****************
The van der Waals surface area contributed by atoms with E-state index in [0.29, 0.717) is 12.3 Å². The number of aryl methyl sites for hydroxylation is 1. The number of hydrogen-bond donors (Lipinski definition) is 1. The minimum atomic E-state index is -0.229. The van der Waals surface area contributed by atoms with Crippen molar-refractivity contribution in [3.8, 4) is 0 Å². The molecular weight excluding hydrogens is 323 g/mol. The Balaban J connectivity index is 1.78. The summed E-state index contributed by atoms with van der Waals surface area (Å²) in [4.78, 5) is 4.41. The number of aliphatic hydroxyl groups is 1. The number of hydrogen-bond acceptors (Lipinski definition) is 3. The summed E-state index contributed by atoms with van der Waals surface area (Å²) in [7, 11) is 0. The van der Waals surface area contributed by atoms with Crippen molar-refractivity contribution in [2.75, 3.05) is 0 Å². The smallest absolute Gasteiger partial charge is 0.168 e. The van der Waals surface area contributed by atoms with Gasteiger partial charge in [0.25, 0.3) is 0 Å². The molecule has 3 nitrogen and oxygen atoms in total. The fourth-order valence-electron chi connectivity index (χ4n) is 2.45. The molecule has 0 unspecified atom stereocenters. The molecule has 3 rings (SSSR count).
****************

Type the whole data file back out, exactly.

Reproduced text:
The van der Waals surface area contributed by atoms with E-state index in [0.29, 0.717) is 12.3 Å². The number of aryl methyl sites for hydroxylation is 1. The number of hydrogen-bond donors (Lipinski definition) is 1. The minimum atomic E-state index is -0.229. The van der Waals surface area contributed by atoms with Crippen molar-refractivity contribution in [3.8, 4) is 0 Å². The molecular weight excluding hydrogens is 323 g/mol. The Balaban J connectivity index is 1.78. The summed E-state index contributed by atoms with van der Waals surface area (Å²) in [4.78, 5) is 4.41. The number of aliphatic hydroxyl groups is 1. The number of hydrogen-bond acceptors (Lipinski definition) is 3. The summed E-state index contributed by atoms with van der Waals surface area (Å²) in [7, 11) is 0. The van der Waals surface area contributed by atoms with Crippen molar-refractivity contribution in [2.75, 3.05) is 0 Å². The smallest absolute Gasteiger partial charge is 0.168 e. The van der Waals surface area contributed by atoms with Gasteiger partial charge in [0.25, 0.3) is 0 Å². The molecule has 3 nitrogen and oxygen atoms in total. The fourth-order valence-electron chi connectivity index (χ4n) is 2.45. The molecule has 0 unspecified atom stereocenters. The molecule has 3 rings (SSSR count).